By Charles McDermid
Governments across the world have unleashed stunning surveillance tools to collect data from citizens in the fight against COVID-19. Many now fear how that information may be used once the pandemic has finally passed.
In the United States, that could be one of the big questions when the Senate Commerce Committee meets Thursday for a hearing titled “Enlisting Big Data in the Fight Against Coronavirus.”
According to a government statement, the committee will “examine how consumers’ privacy rights are being protected and what the U.S. government plans to do with COVID-related data collected at the end of this national emergency.”
A look at the policies in place in other countries to handle this collected information could prove a road map for the United States, where none presently exist.
Discontent in China
The Chinese government deployed extreme data-harvesting measures, including a cellphone-tracking app that helped enforce quarantines and required people to have bar codes scanned at health checkpoints.
Digital Privacy News spoke to Dev Lewis, a China tech expert at Digital Asia Hub who scours local Chinese media for trends in data protection. He said he has already seen grumblings from the public.
“It appears the health crises will change the dynamics between individual privacy and protecting public health, especially as there is pressure to restart the Chinese economy,” he said. “There seems to be an understanding that it will be deleted ‘when the epidemic ends.'”
But Lewis’ research unearthed little in the way of Chinese government guidelines for destroying or storing the data, a process known as “sunsetting.”
“Even if that is indeed the plan, what does ‘the end’ look like?” he asked. “Deleting all that data would definitely be complicated.
“Right now, the fear of coronavirus trumps all,” Lewis continued. “But going forward, there may be greater attention, especially if any data breach comes to light.
“There is a data-protection standard, but it’s unclear if government departments can be legally held liable.”
South Korea is generally praised for its efforts during the COVID-19 outbreak, but its use of location data also led to complaints of privacy invasions.
Kyung Sin Park, a professor at the Korea University School in Seoul, told Digital Privacy News that the law authorizing the “non-consensual, non-judicial seizure” of location data also required the information be destroyed “without delay” when the crisis was over.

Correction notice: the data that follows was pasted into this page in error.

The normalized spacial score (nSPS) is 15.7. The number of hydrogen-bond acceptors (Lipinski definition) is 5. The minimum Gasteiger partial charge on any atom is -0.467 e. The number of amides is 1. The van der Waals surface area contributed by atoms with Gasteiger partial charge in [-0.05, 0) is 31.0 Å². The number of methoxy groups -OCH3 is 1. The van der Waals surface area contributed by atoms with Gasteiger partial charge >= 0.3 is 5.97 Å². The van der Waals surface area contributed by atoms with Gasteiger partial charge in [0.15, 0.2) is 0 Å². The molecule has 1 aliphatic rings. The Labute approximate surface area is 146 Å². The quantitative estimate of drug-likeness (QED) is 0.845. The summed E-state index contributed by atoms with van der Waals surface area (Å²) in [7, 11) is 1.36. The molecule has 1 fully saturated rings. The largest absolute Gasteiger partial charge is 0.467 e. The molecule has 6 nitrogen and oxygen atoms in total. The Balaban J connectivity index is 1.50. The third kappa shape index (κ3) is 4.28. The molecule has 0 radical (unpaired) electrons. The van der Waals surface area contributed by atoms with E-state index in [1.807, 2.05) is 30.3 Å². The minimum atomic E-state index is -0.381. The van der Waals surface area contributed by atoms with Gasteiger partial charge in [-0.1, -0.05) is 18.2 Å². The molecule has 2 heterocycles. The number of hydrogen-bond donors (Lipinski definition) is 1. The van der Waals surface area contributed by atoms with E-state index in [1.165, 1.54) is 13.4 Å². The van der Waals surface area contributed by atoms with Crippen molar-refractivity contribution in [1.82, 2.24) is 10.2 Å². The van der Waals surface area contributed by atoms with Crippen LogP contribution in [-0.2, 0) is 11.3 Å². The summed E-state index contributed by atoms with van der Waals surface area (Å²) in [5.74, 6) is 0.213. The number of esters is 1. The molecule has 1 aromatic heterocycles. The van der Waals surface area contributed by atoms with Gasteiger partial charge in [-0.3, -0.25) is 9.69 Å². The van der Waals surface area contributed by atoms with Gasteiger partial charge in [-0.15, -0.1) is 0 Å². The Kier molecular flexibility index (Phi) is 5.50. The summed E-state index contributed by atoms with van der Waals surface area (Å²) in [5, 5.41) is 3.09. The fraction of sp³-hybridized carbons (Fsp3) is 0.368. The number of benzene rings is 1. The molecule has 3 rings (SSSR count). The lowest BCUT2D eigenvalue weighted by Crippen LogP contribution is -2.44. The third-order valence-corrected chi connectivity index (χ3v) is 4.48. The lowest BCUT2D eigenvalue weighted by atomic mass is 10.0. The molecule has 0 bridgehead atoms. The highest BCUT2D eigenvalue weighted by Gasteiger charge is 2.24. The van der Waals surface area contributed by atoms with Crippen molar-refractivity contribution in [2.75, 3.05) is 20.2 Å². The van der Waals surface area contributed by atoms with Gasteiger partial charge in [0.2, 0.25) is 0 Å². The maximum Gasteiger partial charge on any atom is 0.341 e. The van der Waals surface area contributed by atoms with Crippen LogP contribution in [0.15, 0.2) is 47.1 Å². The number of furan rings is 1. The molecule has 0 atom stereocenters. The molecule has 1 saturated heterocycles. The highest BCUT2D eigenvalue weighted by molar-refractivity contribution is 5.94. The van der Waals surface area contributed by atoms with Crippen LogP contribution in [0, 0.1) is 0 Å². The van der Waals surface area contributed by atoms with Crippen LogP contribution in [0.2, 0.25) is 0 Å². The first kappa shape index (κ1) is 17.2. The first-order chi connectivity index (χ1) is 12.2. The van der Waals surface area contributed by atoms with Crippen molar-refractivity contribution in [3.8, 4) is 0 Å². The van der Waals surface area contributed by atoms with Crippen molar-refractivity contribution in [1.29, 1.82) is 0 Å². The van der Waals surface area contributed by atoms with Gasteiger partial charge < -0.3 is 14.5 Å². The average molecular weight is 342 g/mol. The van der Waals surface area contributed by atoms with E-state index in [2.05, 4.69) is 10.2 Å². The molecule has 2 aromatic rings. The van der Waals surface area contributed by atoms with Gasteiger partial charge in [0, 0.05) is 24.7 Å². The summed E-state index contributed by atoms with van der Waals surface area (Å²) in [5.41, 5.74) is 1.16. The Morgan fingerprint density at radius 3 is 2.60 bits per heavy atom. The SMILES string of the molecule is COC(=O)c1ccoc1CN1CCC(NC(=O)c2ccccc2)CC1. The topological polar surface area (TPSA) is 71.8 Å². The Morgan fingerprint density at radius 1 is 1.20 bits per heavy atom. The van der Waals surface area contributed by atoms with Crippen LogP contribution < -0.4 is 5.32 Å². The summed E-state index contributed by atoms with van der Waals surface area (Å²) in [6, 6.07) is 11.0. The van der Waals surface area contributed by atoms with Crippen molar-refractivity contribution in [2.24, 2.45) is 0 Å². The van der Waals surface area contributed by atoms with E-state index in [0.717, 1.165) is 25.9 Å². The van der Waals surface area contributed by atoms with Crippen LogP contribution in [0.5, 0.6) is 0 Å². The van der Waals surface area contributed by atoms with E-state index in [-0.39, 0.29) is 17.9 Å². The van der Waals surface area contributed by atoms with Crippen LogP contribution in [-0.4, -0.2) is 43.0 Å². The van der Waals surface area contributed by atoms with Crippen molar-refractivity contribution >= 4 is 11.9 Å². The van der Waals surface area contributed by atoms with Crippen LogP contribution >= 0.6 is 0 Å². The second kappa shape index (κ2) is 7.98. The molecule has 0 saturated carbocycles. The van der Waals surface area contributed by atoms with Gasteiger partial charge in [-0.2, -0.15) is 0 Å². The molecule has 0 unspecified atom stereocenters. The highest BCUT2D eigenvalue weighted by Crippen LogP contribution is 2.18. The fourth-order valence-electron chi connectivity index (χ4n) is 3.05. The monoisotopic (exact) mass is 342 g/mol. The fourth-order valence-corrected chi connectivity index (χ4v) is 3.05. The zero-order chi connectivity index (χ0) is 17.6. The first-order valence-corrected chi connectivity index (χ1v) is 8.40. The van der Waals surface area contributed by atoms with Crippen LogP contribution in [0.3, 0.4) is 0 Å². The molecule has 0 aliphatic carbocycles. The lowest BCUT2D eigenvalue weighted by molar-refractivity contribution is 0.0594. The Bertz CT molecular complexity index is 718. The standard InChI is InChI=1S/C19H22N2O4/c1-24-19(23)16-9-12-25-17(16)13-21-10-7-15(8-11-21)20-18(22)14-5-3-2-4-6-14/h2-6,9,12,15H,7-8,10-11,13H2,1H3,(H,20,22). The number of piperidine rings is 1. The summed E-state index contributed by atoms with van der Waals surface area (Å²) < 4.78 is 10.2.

“I have not seen any sign that the government will do otherwise, but some civil-society organizations have issued a statement demanding that the government abides by this provision,” he said in an email.
“South Korea and Singapore are the only two countries that I know have ‘stable’ legislation that authorizes non-consensual, non-judicial acquisition of location data of people infected or suspected to be infected.
“So far, Europe has not adopted Korea-Singapore method and has used only anonymized proximity data or prospective tracking data of the infected [Slovakia], which has much less privacy concern,” Kyung continued.
“Israel has enacted an emergency order authorizing non-consensual, non-judicial acquisition of location data, but it has a sunset provision.”
‘We Don’t Know’
To learn how the U.S. government is collecting data to fight the pandemic, Digital Privacy News turned to the Electronic Frontier Foundation (EFF), a San Francisco-based nonprofit that has defended user privacy and other digital freedoms for 30 years.
With the issue gathering importance by the second, the response was troubling.
“We don’t know,” an EFF spokesperson said. “We know from news reports that the government is in talks with Google and Facebook about possibly using location data from smartphones to track the virus.
“But no details have been made public, so we don’t know what’s being collected or who is collecting and storing it.”
The foundation has called for “limitations and sunsetting of COVID-related data collection programs,” the representative said, but it remains to be seen if these concerns will be brought up at the Senate committee hearing this week.
Lewis, of Digital Asia Hub, pointed to the situation in China as a potential scenario for Americans whose data is collected by the government.
“There’s not much in the way of protecting the individual from government access, but it’s critical this information does not make its way into the black market and in the hands of companies,” he told Digital Privacy News.
“The implications could be felt for years to come.”
Charles McDermid is a writer based in Asia.
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